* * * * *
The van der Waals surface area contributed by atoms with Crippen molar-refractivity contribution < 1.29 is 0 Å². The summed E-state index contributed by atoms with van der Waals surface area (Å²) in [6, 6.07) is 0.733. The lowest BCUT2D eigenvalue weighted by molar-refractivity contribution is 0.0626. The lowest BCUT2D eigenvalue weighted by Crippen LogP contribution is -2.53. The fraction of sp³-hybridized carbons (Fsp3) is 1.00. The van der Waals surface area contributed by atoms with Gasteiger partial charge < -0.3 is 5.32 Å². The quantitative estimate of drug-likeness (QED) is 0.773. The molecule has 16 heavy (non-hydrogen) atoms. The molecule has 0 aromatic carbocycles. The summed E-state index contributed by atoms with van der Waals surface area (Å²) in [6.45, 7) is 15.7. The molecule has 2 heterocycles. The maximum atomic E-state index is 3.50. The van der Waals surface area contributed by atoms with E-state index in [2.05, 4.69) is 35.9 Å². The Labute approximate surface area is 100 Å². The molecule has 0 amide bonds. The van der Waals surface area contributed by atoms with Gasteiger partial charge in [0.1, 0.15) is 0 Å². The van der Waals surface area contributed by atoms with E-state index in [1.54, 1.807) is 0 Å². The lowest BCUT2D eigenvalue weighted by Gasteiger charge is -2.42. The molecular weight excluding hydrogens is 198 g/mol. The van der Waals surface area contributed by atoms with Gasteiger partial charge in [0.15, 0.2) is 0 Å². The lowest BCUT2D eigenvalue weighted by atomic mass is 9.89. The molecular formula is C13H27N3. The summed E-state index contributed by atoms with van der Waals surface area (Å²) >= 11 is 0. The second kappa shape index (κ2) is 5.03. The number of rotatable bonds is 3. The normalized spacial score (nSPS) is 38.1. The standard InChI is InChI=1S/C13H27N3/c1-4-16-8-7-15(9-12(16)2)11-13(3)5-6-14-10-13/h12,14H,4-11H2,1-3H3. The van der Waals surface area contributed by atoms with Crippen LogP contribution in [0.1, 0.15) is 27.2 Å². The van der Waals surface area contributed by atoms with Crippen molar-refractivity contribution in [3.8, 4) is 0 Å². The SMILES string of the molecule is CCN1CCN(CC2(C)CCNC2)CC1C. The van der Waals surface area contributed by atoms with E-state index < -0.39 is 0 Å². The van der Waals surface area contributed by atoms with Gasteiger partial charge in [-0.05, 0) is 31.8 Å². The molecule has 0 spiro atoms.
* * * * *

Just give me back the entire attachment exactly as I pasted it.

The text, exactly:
The van der Waals surface area contributed by atoms with Crippen molar-refractivity contribution < 1.29 is 0 Å². The summed E-state index contributed by atoms with van der Waals surface area (Å²) in [6, 6.07) is 0.733. The lowest BCUT2D eigenvalue weighted by molar-refractivity contribution is 0.0626. The lowest BCUT2D eigenvalue weighted by Crippen LogP contribution is -2.53. The fraction of sp³-hybridized carbons (Fsp3) is 1.00. The van der Waals surface area contributed by atoms with Gasteiger partial charge < -0.3 is 5.32 Å². The quantitative estimate of drug-likeness (QED) is 0.773. The molecule has 16 heavy (non-hydrogen) atoms. The molecule has 0 aromatic carbocycles. The summed E-state index contributed by atoms with van der Waals surface area (Å²) in [6.45, 7) is 15.7. The molecule has 2 heterocycles. The maximum atomic E-state index is 3.50. The van der Waals surface area contributed by atoms with E-state index in [2.05, 4.69) is 35.9 Å². The Labute approximate surface area is 100 Å². The molecule has 0 amide bonds. The van der Waals surface area contributed by atoms with Gasteiger partial charge in [0.1, 0.15) is 0 Å². The van der Waals surface area contributed by atoms with E-state index in [1.54, 1.807) is 0 Å². The lowest BCUT2D eigenvalue weighted by Gasteiger charge is -2.42. The molecular weight excluding hydrogens is 198 g/mol. The van der Waals surface area contributed by atoms with Gasteiger partial charge in [0.15, 0.2) is 0 Å². The lowest BCUT2D eigenvalue weighted by atomic mass is 9.89. The molecular formula is C13H27N3. The summed E-state index contributed by atoms with van der Waals surface area (Å²) >= 11 is 0. The second kappa shape index (κ2) is 5.03. The number of rotatable bonds is 3. The normalized spacial score (nSPS) is 38.1. The standard InChI is InChI=1S/C13H27N3/c1-4-16-8-7-15(9-12(16)2)11-13(3)5-6-14-10-13/h12,14H,4-11H2,1-3H3. The van der Waals surface area contributed by atoms with Crippen LogP contribution in [0.1, 0.15) is 27.2 Å². The van der Waals surface area contributed by atoms with Crippen molar-refractivity contribution in [3.8, 4) is 0 Å². The SMILES string of the molecule is CCN1CCN(CC2(C)CCNC2)CC1C. The van der Waals surface area contributed by atoms with E-state index < -0.39 is 0 Å². The van der Waals surface area contributed by atoms with Gasteiger partial charge in [-0.05, 0) is 31.8 Å². The molecule has 0 spiro atoms.